Transcript Related Guidelines

Primary Treatment of T1aN0 Esophageal Cancer: Selection of Patients for Endoscopic Dissection and Endoscopic Resection

Shervin Shafa, MD · Georgetown University


March 11, 2021

Editorial Collaboration

Medscape &

Key Takeaways:

  • Endoscopic resection via either endoscopic mucosal resection (EMR) or endoscopic submucosal dissection (ESD) is the preferred first-line treatment option for superficial (T1a) esophageal cancer

  • ESD is preferred for larger lesions (>1.5 cm), whereas EMR is preferred for smaller ones, as well as combined with ablation for Barrett’s esophagus–related neoplasia

  • Both EMR and ESD should be performed by highly trained physicians in high-volume esophageal centers

This transcript has been edited for clarity.

So with advancement in endoscopic technique, the first-line treatment for superficial cancers—or the T1a cancers—is, generally, endoscopic resection. These lesions are superficial enough that [they] are confined to the mucosa, and they have very little to no risk of lymph node involvement, or lymph node metastasis. 

Generally, there are two methods for performing the endoscopic resection. One is endoscopic mucosal resection, which is called EMR. And the other one is endoscopic submucosal dissection, which is called ESD. Again, the decision to employ either one of these modalities is generally based upon the size of the lesion, the likelihood of the depth of the lesion, and also the local expertise. Again, both of these modalities require significant training and are better done in high-volume centers. 

So now, I'll talk about the first technique, which is endoscopic mucosal resection. EMR is a technique which involves the "lift and excise," or "cut and scoop," technique. It's basically snaring that dysplastic lesion. It's relatively quick and simple. And it basically can help guide therapy based on the grade of differentiation and also the depth of involvement. It can be curative in a very low-risk superficial lesion—very [low] complication rates. And it's generally good for lesions that are smaller, generally less than 1.5 cm—very low perforation rate, and it's safe. 

However, if the lesion is larger, sometimes [it has] to be resected in a piecemeal fashion. And if this is done, this may compromise that lateral margin and that good histopathologic evaluation for a curative resection. Basically, you may lose that R0 resection opportunity. Recurrence rates can be slightly higher with this modality. But generally, that's been recorded in patients who have had a piecemeal resection, if there is a Barrett segment that is longer, or patients [who] had no ablation done after resection.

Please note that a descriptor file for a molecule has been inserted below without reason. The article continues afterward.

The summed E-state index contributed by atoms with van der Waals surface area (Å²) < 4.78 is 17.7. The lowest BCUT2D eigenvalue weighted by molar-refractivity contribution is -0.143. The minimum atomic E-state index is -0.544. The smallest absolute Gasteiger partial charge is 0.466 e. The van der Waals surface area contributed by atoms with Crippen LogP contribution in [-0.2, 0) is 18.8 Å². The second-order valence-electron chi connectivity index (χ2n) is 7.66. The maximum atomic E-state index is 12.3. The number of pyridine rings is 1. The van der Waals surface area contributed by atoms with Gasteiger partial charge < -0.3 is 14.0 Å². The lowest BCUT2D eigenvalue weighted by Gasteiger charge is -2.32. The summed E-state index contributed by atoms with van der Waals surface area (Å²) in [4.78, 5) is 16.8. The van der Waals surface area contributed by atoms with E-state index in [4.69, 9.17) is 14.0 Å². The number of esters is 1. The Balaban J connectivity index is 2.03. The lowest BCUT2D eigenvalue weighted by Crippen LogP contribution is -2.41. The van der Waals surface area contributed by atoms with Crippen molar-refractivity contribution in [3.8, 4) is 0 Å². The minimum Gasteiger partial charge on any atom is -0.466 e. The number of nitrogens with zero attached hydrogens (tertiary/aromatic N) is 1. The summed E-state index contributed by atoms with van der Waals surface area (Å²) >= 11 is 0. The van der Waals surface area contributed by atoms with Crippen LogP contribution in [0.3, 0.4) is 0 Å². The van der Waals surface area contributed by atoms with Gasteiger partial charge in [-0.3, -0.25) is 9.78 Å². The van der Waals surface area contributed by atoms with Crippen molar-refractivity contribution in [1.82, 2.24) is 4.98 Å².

The other technique is called endoscopic submucosal dissection. This is, basically, dissection of the lesion at the level of the submucosa. This is a really good en-bloc resection of the lesion, which provides both the lateral, as well as the deep, margin for histopathologic evaluation. This was initially introduced in Japan because of a high risk of gastric cancer there. And this technique provided a nonsurgical approach to be able to cure and remove these tumors. It's slowly being adapted in the Western world for treatment of gastric cancer, as well as esophageal cancers, as well as colorectal lesions. 

The recurrence rates [with ESD] are much lower because, obviously, the lesion is completely removed in [a] whole, and the curative rate is pretty high. The problem that comes with this technique or modality is that the stricture rate can be higher, of course. With a larger tissue being removed, there is more scar tissue formation, which can require serial dilations. Perforation rates can be slightly higher, which can be treated endoscopically. This technique also requires more time and a much steeper learning curve. 

So in summary, EMR is better for lesions that are smaller than 1.5 cm. It is safer. It's quicker, with lesser complications. But I do want to emphasize that EMR plus ablation is still the gold standard for Barrett's esophagus–related neoplasia. ESD, on the other hand, is better for lesions greater than 1.5 cm. It does provide better cure rates, with lower recurrences; however, the complications may be slightly higher and the learning curve steeper.


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